Latest NewsPosted on: 17/03/2017
STEM - Big Bang Competition Winners
National award winning young STEM Club members at Loreto Grammar School want to use their appearance on BBC Breakfast Time to further their collaboration with companies and local industry.
Loreto's junior 3 STEM (Science, Technology, Engineering and Maths) teams were singled out by the BBC from hundreds of exhibitors at the Big Bang Science Fair at the NEC for their ground breaking project(s) to help deaf people communicate more easily; design transport solutions for the future and devise a Smart building. Their Engineering category focussed on invention, design and manufacture.
Brilliant young inventors Emma Doherty, Jiya Jijo, Neha George, Teresa Johny and Cadence Grace all spoke throughout the morning to explain their design(s), including Emma’s invention of a Hi Tech glove fitted with the latest motion sensors that can translate sign language and then display it on a screen.
Emma’s project went on to win the Aveva Innovation in Technology prize for the best project demonstrating technological innovation in the Engineering section, beating over 100 finalists exhibiting on the day selected from over 1,000 entries nationwide.
Loreto's National Expert STEM teacher Elaine Manton, who was the only teacher in Europe invited to sit on an influential advisory panel in Brussels with leaders, ministries of education, teachers and EU leaders who met to discuss the future of youth skills, employability and education across Europe is a former U.K. TeenTech Teacher of the Year, said: “The response has been absolutely amazing and in the first 24 hours since being featured the school has been received a whole host of congratulations from the local community.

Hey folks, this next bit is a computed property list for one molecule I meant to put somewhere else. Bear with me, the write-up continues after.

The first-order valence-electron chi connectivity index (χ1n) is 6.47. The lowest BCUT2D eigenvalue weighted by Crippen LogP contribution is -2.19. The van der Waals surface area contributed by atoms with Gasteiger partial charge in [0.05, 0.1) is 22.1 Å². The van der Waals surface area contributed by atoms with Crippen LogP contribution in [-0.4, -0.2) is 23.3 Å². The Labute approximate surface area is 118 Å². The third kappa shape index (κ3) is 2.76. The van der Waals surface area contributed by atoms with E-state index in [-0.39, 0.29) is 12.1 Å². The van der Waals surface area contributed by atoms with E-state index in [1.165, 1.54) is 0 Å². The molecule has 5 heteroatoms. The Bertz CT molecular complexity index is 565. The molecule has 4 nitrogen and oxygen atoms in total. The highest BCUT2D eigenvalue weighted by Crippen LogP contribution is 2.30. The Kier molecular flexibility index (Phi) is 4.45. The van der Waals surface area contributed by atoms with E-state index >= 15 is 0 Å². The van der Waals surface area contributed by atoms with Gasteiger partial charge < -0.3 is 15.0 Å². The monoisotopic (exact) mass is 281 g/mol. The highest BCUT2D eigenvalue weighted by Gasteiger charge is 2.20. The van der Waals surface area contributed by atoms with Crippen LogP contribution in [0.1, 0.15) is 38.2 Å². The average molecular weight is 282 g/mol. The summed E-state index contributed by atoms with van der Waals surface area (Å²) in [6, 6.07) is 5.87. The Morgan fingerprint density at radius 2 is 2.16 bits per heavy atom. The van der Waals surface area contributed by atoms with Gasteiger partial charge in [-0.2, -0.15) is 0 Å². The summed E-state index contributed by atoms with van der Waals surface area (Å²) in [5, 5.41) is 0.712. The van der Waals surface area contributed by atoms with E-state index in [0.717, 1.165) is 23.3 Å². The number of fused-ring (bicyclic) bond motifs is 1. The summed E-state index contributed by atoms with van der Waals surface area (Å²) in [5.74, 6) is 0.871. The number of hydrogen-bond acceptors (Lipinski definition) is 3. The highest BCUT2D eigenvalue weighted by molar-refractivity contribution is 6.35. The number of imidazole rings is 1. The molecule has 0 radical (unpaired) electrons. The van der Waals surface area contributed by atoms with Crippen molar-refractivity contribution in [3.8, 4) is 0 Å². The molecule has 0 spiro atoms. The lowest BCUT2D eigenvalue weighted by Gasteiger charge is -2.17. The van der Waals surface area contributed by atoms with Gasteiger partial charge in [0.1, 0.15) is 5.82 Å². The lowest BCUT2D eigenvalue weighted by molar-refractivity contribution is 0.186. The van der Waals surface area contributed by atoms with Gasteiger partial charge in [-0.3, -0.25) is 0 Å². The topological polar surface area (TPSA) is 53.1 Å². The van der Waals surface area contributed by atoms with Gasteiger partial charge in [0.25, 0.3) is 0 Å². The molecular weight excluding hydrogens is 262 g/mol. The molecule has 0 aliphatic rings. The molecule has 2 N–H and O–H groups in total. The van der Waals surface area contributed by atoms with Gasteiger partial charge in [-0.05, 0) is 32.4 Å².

“However, what we really want is some seed money so the girls can turn their ideas into prototypes. The project looks wonderful on paper but it would be even better if we had the funding to assemble the idea and then present it to industry.”
Mrs Manton added: “The girls were wonderful, just a little nervous when Steph McGovern asked the first question but when they started to talk about their projects they came to life and everyone could hear the passion they had for their invention.
Emma Doherry, 14, from Timperley said: “It was great fun to appear on the television but we want to make it count and be able to make good on our idea to help the deaf community.”
Jiya Jijo, 15, from Northwich added: “The clips have been played three or four times in class and everyone in the school is talking about it, “with Cadence Grace, 13, from Allostock, adding: “The BBC certainly has a reach, even my uncle in Australia has seen the clip and is showing it to all of his friends.”
Loreto's is one of only six schools nominated nationwide to be a Teen Tech Centre of Innovation and Creativity Gold Level sharing ideas and best practise with other schools and have won a succession of top awards at TeenTech in recent years.
Elaine Manton runs a range of STEM related clubs at Loreto with some 50 11 to 18 year-olds attending at lunchtimes over four days a week.
Pictured from left to right are with Elaine Manton are Neha George, Teresa Johny, Cadence Grace, Jiya Jijo and Emma Doherty.
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